1983: BC Place Stadium, Vancouver’s biggest sports and concert venue, opens. Later hosting the opening and closing ceremonies for the 2010 Olympic and Paralympic Winter Games, it was massively upgraded in 2011 and now hosts BC Lions and Vancouver Whitecaps games.

1985: SkyTrain launches, eventually linking suburban Surrey to downtown Van-couver via the Expo Line. The Millennium Line, linking to Burnaby and Coquitlam, opened in 2002, while the Canada Line service to Richmond and the airport opened in 2009.

1986: Vancouver’s centennial is marked by the transport-themed Expo ‘86 world exposition. A huge success, it puts Vancouver on the map internationally and triggers a wave of immigration applications.

1995: The grand new Vancouver Public Library, shaped like the Colosseum, slides open its glass doors for the first time. Nearby, a state-of-the-art NHL hockey venue flickers into life. Now called Rogers Arena, it’s home to the Vancouver Canucks and top-notch music concerts.

2003: Vancouver is selected as host city for the 2010 Olympic and Paralympic Winter Games.

2009: A major expansion to the Vancouver Convention Centre opens, tripling the capacity of the original Canada Place venue. The green, grass-roofed West Building is Canada’s largest waterfront convention centre.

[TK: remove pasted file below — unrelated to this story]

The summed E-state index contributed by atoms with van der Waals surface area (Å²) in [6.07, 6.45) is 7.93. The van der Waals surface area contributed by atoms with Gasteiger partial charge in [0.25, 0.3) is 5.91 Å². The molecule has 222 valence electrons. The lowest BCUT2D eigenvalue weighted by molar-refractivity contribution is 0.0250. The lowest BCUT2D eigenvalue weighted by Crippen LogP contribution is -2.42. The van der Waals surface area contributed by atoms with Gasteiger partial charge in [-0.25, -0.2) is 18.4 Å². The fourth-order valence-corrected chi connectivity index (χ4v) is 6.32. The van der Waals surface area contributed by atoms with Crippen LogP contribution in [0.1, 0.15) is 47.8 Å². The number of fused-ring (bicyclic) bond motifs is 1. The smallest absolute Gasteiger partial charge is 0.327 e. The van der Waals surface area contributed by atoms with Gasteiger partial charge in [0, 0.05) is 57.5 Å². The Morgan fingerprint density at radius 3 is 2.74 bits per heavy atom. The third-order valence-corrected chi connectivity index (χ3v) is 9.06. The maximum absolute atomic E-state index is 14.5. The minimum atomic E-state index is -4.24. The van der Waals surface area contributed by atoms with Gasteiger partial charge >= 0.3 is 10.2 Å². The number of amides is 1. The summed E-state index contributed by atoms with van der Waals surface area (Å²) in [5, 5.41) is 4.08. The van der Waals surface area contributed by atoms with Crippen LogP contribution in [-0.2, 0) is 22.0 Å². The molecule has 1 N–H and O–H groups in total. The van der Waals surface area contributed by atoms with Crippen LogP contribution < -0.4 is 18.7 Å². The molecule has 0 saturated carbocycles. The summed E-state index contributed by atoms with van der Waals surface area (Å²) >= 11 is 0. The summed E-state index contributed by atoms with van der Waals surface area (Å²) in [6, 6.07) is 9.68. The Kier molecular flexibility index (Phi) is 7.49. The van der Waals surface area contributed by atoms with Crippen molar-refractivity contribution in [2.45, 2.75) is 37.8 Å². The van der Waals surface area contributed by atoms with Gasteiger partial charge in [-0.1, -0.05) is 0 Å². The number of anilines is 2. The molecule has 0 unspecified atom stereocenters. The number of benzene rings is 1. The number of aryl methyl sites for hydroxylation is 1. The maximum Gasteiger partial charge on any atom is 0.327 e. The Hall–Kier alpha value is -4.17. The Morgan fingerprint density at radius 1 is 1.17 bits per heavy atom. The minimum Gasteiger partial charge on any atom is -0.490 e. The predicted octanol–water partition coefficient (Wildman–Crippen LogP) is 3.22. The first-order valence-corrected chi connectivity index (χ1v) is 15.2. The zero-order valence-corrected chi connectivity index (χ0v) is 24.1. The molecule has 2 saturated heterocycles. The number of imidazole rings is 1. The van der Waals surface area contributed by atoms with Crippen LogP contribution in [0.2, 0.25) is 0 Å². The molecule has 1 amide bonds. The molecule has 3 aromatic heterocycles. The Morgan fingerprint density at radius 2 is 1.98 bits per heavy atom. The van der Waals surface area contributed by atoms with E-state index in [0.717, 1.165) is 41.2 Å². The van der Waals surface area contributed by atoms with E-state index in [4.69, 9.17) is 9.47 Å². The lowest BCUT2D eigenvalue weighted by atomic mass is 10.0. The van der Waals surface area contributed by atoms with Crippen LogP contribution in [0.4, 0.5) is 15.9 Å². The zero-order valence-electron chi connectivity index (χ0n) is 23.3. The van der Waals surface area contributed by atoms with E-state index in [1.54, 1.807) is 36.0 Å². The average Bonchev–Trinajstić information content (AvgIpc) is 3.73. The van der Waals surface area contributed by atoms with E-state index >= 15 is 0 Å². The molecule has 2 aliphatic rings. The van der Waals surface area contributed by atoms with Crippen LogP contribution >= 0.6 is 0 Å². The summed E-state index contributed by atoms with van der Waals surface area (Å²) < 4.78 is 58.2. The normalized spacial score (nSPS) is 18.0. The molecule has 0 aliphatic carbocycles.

2010: The region enthusiastically hosts the Vancouver 2010 Olympic and Para-lympic Winter Games in February and March. More than 2.5 billion people around the world tune in to watch 2,600 athletes from 82 nations compete. The highlight for Canadians? Winning the men’s hockey gold medal.

2011: Vancouver celebrates its 125th birthday with a year-long party of events and performances taking place throughout the city.

 

Story Idea:
Even locals often regard Vancouver as a “new city” lacking any discernible history. But as the timeline above shows, the region has a colourful past – and much of it still exists for visitors. Consider a story that illuminates this easily accessible heritage for history-minded travellers. You could include visits to Gastown (where the city began), Hastings Mill Store Museum (Vancouver’s oldest structure), Spanish Banks, the Museum of Vancouver and Roedde House Museum. Consider interviewing and walking around the city with a local historian.
Plus: Take pictures while you walk and post them “live” for your Twitter followers.